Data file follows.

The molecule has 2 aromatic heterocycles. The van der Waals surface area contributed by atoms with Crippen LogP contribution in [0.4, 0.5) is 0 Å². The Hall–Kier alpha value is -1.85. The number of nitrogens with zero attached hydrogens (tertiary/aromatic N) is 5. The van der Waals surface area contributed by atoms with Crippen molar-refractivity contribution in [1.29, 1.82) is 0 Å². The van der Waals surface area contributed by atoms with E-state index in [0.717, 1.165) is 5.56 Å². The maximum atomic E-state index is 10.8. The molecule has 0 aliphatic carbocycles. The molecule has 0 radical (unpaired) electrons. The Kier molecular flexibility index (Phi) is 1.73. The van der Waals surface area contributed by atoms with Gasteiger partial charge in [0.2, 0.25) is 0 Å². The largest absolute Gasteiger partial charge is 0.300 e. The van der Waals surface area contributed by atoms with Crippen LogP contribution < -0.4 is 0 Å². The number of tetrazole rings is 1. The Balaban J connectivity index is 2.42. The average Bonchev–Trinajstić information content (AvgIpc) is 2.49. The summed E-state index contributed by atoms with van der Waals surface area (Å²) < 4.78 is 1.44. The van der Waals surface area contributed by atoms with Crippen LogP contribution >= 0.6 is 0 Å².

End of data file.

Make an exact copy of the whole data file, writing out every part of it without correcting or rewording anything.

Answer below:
The molecule has 2 aromatic heterocycles. The van der Waals surface area contributed by atoms with Crippen LogP contribution in [0.4, 0.5) is 0 Å². The Hall–Kier alpha value is -1.85. The number of nitrogens with zero attached hydrogens (tertiary/aromatic N) is 5. The van der Waals surface area contributed by atoms with Crippen molar-refractivity contribution in [1.29, 1.82) is 0 Å². The van der Waals surface area contributed by atoms with E-state index in [0.717, 1.165) is 5.56 Å². The maximum atomic E-state index is 10.8. The molecule has 0 aliphatic carbocycles. The molecule has 0 radical (unpaired) electrons. The Kier molecular flexibility index (Phi) is 1.73. The van der Waals surface area contributed by atoms with Gasteiger partial charge in [0.2, 0.25) is 0 Å². The largest absolute Gasteiger partial charge is 0.300 e. The van der Waals surface area contributed by atoms with Crippen LogP contribution < -0.4 is 0 Å². The number of tetrazole rings is 1. The Balaban J connectivity index is 2.42. The average Bonchev–Trinajstić information content (AvgIpc) is 2.49. The summed E-state index contributed by atoms with van der Waals surface area (Å²) < 4.78 is 1.44. The van der Waals surface area contributed by atoms with Crippen LogP contribution >= 0.6 is 0 Å².